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Google’s test Car Hits the Streets

Google recently conducted a test of its driverless vehicle on the streets of Mountain View, its Silicon Valley headquarters. It stopped at stop signs. It obeyed traffic laws. Its developer believes this new car could make accidents less likely.

The vehicle itself was a Lexus RX 450h, a hybrid model with special customization including a front-mounted radar sensor for collision avoidance as well as roof-mounted lasers and cameras for guidance and detection.

During the test drive, an oncoming vehicle appeared to turn left in front of the Google car’s path. The Google car applied the brakes.

Ethical and liability issues arise

Aside from being programmed with traffic laws, self-driving cars—if indeed they are our future—should arguably be able to respond to unusual circumstances arising during real-life driving situations that require human driver’s to make decisions such as:

  • Should a car attempt to protect occupants first, even at the risk of hitting pedestrians or other vehicles?
  • If preventing an accident would require a maneuver that violates traffic laws, should the cars be programmed to execute such maneuvers?

There are also serious legal implications for self-driving cars involved in collisions. If the car collides with another vehicle, who (or what) is liable? Liability could rest with the occupants, auto maker, and/or software company. Some experts believe, according to a Reuters report, that legal issues “might be almost as vexing as technical ones.” The Brookings Institution released a report in April 2014, concluding that existing contract and product-liability laws can account for self-driving cars.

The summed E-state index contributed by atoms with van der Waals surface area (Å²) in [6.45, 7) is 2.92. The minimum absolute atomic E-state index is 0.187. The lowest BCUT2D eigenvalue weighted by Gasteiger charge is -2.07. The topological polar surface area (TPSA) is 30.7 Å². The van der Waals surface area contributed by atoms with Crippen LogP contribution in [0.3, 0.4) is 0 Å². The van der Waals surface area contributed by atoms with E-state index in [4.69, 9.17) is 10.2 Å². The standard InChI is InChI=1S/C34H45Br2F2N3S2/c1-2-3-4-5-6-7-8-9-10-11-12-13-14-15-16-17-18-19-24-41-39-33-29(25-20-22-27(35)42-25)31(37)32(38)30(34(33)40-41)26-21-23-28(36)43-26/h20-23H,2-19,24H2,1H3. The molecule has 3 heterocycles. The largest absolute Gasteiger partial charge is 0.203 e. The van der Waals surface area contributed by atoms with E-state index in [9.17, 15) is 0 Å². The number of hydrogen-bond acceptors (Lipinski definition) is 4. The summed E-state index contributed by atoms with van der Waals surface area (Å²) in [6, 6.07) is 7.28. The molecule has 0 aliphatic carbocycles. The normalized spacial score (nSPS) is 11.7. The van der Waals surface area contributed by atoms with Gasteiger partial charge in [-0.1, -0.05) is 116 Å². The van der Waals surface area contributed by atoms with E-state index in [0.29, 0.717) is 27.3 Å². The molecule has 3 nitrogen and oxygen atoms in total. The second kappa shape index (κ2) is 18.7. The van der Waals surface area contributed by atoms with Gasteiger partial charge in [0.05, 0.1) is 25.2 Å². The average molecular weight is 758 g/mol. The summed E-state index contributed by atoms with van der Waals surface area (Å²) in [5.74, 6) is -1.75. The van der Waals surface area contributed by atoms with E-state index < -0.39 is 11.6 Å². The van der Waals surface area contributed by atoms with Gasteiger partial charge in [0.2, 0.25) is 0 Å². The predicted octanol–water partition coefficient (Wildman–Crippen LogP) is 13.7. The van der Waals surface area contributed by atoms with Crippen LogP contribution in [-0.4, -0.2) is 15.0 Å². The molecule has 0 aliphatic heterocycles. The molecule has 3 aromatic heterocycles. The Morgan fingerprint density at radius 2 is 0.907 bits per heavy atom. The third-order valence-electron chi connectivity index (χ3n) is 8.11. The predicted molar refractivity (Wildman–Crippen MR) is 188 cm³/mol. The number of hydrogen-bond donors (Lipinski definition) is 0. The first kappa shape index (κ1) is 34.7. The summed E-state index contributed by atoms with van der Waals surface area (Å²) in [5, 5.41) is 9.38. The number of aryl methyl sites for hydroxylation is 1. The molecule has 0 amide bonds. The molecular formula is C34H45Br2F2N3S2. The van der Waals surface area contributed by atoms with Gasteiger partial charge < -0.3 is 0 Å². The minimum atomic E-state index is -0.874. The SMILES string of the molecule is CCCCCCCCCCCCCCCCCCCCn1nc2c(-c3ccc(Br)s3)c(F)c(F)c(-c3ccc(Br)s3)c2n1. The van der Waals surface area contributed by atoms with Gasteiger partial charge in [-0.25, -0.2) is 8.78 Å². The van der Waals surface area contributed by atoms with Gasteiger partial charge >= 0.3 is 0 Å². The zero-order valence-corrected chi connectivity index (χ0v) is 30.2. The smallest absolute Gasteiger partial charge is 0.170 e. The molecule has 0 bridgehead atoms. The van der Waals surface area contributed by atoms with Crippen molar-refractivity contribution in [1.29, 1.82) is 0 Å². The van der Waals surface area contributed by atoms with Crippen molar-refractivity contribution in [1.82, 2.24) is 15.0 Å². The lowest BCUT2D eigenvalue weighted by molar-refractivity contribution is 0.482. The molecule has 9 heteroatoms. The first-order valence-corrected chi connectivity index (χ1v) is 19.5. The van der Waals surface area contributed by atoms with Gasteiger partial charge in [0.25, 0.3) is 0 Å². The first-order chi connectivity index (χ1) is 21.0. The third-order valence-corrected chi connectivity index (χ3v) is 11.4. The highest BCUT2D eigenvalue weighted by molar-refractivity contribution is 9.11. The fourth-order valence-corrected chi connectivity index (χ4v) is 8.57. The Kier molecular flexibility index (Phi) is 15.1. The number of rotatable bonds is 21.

U.S. regulators are weighing in

Some forecasts optimistically predict we may see these vehicles as early as the end of the current decade. Already auto makers have been introducing semi-autonomous features that include collision avoidance radar. Such features promise safety and less congestion on the roads. The 2014 Mercedes Benz S-class sedan claims it is capable of allowing 70 percent “autonomous driving.” The car can steer, accelerate, and brake by itself in traffic up to 40 miles per hour.

However U.S. regulators are putting the brakes on the further use of technology beyond what Mercedes can do now. In particular, the National Highway Traffic Safety Administration “has warned states not to fully allow self-driving cars,” like Google’s car, except for testing purposes.

The agency is working on a study to be released around 2017. These new vehicles will require performance metrics, tests, and regulations before sales will be permitted.

Human error causes more than 90 percent of accidents

The proponents of self-driving vehicles cite statistics of human error as the cause of more than 30,000 car accident-related deaths in the United States each year.

While the benefits of these vehicles remain to be seen, the attorneys at Bohn & Fletcher are available to assist those injured in car and other vehicle-related accidents in achieving full and fair compensation for their damages.